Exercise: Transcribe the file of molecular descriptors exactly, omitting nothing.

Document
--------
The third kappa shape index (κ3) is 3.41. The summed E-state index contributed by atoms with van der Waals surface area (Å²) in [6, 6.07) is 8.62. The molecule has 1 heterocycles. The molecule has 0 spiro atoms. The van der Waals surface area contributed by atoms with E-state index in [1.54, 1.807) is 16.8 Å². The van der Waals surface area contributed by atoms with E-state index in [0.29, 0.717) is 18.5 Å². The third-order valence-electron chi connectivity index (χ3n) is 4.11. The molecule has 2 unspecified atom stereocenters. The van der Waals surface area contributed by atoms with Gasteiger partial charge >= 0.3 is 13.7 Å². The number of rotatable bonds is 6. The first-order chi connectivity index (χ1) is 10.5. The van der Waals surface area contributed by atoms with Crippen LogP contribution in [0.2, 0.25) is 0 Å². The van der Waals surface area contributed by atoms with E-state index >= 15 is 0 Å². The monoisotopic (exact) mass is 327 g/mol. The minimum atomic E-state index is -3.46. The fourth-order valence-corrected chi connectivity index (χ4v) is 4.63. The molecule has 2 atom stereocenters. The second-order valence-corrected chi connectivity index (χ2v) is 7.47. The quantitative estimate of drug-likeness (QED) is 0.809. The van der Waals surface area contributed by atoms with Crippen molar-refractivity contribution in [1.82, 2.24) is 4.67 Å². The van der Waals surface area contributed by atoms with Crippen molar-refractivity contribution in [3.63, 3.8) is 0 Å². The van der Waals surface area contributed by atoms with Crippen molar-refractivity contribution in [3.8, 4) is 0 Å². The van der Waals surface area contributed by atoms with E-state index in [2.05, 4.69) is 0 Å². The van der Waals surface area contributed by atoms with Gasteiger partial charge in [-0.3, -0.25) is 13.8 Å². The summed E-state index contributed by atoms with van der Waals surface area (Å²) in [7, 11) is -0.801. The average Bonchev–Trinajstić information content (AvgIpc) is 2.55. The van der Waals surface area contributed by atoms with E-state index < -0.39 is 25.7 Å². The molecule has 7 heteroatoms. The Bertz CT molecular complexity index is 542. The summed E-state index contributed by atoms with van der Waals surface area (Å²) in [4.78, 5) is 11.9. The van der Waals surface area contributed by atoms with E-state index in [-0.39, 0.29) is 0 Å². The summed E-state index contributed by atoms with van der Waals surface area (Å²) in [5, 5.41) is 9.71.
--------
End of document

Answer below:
The third kappa shape index (κ3) is 3.41. The summed E-state index contributed by atoms with van der Waals surface area (Å²) in [6, 6.07) is 8.62. The molecule has 1 heterocycles. The molecule has 0 spiro atoms. The van der Waals surface area contributed by atoms with E-state index in [1.54, 1.807) is 16.8 Å². The van der Waals surface area contributed by atoms with E-state index in [0.29, 0.717) is 18.5 Å². The third-order valence-electron chi connectivity index (χ3n) is 4.11. The molecule has 2 unspecified atom stereocenters. The van der Waals surface area contributed by atoms with Gasteiger partial charge >= 0.3 is 13.7 Å². The number of rotatable bonds is 6. The first-order chi connectivity index (χ1) is 10.5. The van der Waals surface area contributed by atoms with Crippen LogP contribution in [0.2, 0.25) is 0 Å². The van der Waals surface area contributed by atoms with E-state index >= 15 is 0 Å². The monoisotopic (exact) mass is 327 g/mol. The minimum atomic E-state index is -3.46. The fourth-order valence-corrected chi connectivity index (χ4v) is 4.63. The molecule has 2 atom stereocenters. The second-order valence-corrected chi connectivity index (χ2v) is 7.47. The quantitative estimate of drug-likeness (QED) is 0.809. The van der Waals surface area contributed by atoms with Crippen molar-refractivity contribution in [1.82, 2.24) is 4.67 Å². The van der Waals surface area contributed by atoms with Crippen molar-refractivity contribution in [3.63, 3.8) is 0 Å². The van der Waals surface area contributed by atoms with Crippen molar-refractivity contribution in [3.8, 4) is 0 Å². The van der Waals surface area contributed by atoms with E-state index in [2.05, 4.69) is 0 Å². The van der Waals surface area contributed by atoms with Gasteiger partial charge in [-0.3, -0.25) is 13.8 Å². The summed E-state index contributed by atoms with van der Waals surface area (Å²) in [7, 11) is -0.801. The average Bonchev–Trinajstić information content (AvgIpc) is 2.55. The van der Waals surface area contributed by atoms with E-state index < -0.39 is 25.7 Å². The molecule has 7 heteroatoms. The Bertz CT molecular complexity index is 542. The summed E-state index contributed by atoms with van der Waals surface area (Å²) in [4.78, 5) is 11.9. The van der Waals surface area contributed by atoms with E-state index in [-0.39, 0.29) is 0 Å². The summed E-state index contributed by atoms with van der Waals surface area (Å²) in [5, 5.41) is 9.71.